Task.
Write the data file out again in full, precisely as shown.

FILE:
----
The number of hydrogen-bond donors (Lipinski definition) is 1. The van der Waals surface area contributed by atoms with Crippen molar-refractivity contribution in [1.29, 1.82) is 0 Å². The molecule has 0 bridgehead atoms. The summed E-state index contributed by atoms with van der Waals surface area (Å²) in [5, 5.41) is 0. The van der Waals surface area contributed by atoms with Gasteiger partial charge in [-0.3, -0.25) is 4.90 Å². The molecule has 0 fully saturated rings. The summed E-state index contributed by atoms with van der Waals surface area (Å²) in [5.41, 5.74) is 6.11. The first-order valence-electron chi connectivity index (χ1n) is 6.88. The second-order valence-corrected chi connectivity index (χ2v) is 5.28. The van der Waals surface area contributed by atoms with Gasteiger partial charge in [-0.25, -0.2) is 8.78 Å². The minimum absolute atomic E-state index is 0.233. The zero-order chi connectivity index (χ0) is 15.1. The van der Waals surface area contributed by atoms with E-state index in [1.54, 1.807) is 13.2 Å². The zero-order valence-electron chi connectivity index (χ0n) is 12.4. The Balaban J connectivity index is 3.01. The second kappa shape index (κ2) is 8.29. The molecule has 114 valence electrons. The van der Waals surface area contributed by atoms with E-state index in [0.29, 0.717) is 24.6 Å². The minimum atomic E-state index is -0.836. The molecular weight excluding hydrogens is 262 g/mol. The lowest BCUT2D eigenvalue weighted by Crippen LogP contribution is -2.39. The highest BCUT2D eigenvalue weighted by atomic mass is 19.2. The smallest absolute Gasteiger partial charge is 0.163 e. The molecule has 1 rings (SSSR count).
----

The number of hydrogen-bond donors (Lipinski definition) is 1. The van der Waals surface area contributed by atoms with Crippen molar-refractivity contribution in [1.29, 1.82) is 0 Å². The molecule has 0 bridgehead atoms. The summed E-state index contributed by atoms with van der Waals surface area (Å²) in [5, 5.41) is 0. The van der Waals surface area contributed by atoms with Gasteiger partial charge in [-0.3, -0.25) is 4.90 Å². The molecule has 0 fully saturated rings. The summed E-state index contributed by atoms with van der Waals surface area (Å²) in [5.41, 5.74) is 6.11. The first-order valence-electron chi connectivity index (χ1n) is 6.88. The second-order valence-corrected chi connectivity index (χ2v) is 5.28. The van der Waals surface area contributed by atoms with Gasteiger partial charge in [-0.25, -0.2) is 8.78 Å². The minimum absolute atomic E-state index is 0.233. The zero-order chi connectivity index (χ0) is 15.1. The van der Waals surface area contributed by atoms with E-state index in [1.54, 1.807) is 13.2 Å². The zero-order valence-electron chi connectivity index (χ0n) is 12.4. The Balaban J connectivity index is 3.01. The second kappa shape index (κ2) is 8.29. The molecule has 114 valence electrons. The van der Waals surface area contributed by atoms with E-state index in [0.29, 0.717) is 24.6 Å². The minimum atomic E-state index is -0.836. The molecular weight excluding hydrogens is 262 g/mol. The lowest BCUT2D eigenvalue weighted by Crippen LogP contribution is -2.39. The highest BCUT2D eigenvalue weighted by atomic mass is 19.2. The smallest absolute Gasteiger partial charge is 0.163 e. The molecule has 1 rings (SSSR count).